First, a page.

The government spent an additional $35.1 million for good and services in the first quarter of this fiscal year compared to the same period in the previous fiscal year – $85 million compared to $120.1 million.

According to the document, the “significant increase in good and services came from the payment of budgeted arrears”.

Employee compensation lowered by $20 million, from $191.9 million to $171.9 million.

Meanwhile, subventions to government entities providing commercial goods and services increased by $10.4 million – from $60.3 million to $70.7 million.

Capital expenditure for the period totaled $38.7 million this fiscal year. In Q1 of 2017/2018 capital expenditure stood at $74.3 million.

According to the report, the government’s net acquisition of financial assets totaled $45.7 million for the period, $37.5 million of which went into the purchase of the Grand Lucayan resort in Freeport, Grand Bahama.

“The major investments were $6.6 million into the sinking fund, which sets aside money to pay off the principal on existing long term debt, and the investment of $37.5 million into Lucayan Renewal Holdings Limited to purchase and temporarily hold the Our Lucayan Properties,” the report states.

The government is purchasing the property for $65 million with $30 million paid up front. The additional $7.5 million transferred to the government’s special purchase vehicle was for “other related payments” for the acquisition.

As part of the sales agreement the government agreed to cover the operational losses for the previous owner to keep the Lighthouse Point open during the sales process.


The Bahamas’ estimated debt as of September 2018 was $7.3 billion, according to the report.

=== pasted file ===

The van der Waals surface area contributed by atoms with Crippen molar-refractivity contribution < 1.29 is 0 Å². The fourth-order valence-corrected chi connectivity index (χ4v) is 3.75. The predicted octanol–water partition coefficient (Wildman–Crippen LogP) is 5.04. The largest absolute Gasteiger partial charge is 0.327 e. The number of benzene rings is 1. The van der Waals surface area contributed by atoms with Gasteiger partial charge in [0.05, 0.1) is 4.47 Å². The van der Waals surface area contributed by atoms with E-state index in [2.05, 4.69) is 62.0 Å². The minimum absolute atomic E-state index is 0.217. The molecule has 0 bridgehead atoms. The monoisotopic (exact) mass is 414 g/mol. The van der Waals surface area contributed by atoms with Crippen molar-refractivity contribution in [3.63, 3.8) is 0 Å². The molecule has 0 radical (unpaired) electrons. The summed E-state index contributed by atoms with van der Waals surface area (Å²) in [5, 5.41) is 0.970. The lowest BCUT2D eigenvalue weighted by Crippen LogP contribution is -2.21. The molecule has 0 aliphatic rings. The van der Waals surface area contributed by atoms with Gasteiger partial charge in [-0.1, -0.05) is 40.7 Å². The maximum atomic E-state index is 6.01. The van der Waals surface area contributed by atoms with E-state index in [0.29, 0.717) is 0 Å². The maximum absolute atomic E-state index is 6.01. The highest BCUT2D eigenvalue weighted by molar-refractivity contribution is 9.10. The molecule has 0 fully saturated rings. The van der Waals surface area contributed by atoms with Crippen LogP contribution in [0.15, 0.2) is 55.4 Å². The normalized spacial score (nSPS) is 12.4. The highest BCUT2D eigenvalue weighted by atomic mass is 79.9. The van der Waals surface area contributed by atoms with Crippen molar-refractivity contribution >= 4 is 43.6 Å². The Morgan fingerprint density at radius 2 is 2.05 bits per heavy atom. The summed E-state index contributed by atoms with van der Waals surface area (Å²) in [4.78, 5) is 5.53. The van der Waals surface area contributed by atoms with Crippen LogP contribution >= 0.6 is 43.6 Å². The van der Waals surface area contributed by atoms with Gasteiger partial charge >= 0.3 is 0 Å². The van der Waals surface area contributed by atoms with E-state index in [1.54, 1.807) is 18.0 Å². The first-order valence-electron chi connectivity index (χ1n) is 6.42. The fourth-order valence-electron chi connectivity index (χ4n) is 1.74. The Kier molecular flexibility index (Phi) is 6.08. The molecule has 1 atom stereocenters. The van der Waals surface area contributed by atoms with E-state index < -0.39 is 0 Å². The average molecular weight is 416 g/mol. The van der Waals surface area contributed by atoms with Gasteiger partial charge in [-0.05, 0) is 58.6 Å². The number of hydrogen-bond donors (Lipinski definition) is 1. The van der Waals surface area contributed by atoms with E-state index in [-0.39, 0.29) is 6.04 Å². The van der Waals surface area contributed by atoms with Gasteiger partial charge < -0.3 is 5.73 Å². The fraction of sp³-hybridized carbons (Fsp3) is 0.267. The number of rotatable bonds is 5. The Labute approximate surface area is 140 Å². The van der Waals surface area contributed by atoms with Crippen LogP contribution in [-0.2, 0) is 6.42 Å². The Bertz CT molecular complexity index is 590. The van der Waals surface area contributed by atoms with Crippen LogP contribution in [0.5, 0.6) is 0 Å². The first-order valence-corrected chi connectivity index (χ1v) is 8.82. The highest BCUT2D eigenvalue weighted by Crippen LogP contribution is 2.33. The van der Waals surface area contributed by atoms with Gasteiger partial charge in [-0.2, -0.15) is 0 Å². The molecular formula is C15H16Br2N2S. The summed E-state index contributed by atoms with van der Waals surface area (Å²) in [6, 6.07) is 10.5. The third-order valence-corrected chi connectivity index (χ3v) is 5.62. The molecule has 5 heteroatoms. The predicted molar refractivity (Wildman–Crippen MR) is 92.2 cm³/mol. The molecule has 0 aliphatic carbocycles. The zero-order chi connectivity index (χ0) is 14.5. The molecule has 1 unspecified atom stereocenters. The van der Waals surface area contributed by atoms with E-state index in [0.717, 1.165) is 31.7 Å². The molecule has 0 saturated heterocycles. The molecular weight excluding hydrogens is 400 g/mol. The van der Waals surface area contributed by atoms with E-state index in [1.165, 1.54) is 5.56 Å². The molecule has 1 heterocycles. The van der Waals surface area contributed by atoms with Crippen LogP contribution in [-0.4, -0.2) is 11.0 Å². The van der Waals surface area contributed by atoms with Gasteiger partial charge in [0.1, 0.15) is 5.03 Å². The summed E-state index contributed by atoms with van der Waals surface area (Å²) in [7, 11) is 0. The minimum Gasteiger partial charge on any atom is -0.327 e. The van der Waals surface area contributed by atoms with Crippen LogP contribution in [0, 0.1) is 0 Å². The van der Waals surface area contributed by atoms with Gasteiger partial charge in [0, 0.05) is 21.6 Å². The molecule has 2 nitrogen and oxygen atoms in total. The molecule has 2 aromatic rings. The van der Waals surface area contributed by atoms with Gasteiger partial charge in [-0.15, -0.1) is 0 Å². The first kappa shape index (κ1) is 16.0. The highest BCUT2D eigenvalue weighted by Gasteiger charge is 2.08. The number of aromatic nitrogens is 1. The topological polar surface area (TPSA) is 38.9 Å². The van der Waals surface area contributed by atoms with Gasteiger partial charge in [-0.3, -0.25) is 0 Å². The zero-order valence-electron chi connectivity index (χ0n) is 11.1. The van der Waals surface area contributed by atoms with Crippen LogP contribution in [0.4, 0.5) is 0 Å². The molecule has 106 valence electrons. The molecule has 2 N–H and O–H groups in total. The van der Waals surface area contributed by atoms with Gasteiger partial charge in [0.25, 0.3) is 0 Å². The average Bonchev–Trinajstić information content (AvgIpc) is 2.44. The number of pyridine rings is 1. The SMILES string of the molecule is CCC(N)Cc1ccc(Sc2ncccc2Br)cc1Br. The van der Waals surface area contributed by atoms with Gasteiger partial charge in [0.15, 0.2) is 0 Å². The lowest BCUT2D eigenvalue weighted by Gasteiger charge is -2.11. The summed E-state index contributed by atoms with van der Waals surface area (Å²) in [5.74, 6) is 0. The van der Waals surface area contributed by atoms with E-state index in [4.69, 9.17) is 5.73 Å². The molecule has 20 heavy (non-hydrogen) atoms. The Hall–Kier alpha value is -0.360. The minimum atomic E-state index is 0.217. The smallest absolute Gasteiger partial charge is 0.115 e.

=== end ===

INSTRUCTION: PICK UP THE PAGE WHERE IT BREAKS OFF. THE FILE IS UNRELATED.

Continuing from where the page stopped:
“Government funded its budgetary operations through $280 million in new borrowings,” it read.

“Utilizing the FY2018/2019 borrowing resolution, which makes provision for the government to raise $187.7 million for deficit financing, together with amounts required to refinance the maturing debt budgeted at $709.4 million, the government secured a $100 million Bahamian dollar loan from a local bank, and issued bonds totaling $110 million.

“There was also recourse to short-term financing by way of Treasury bill issuances, aggregating $70 million.

“As a consequence of the net borrowing activities, the direct charge on the government increased by an estimated $136.5 million to $7.382 billion at end-September, 2018.”

The report notes that net borrowing decreased by 42 percent when comparing the two quarters – from $488.5 million in Q1 of 2017/2018 to $280 million in Q1 of 2018/2019.

The government also increased its debt repayment by nearly $34 million or 24 percent.

In the first quarter of 2018/2019, debt repayment totaled $143.5 million.

Debt repayment in Q1 of 2017/2018 was $109.6 million.

This means that the government net liability stood at $136.5 million by the end of the first quarter, a decrease of 65 percent of the net liability of $378.9 million after the first quarter of the last fiscal year.

The budgetary data was prepared using a modified cash basis of accounting and guided by International Public Sector Accounting Standards cash basis, according to the report.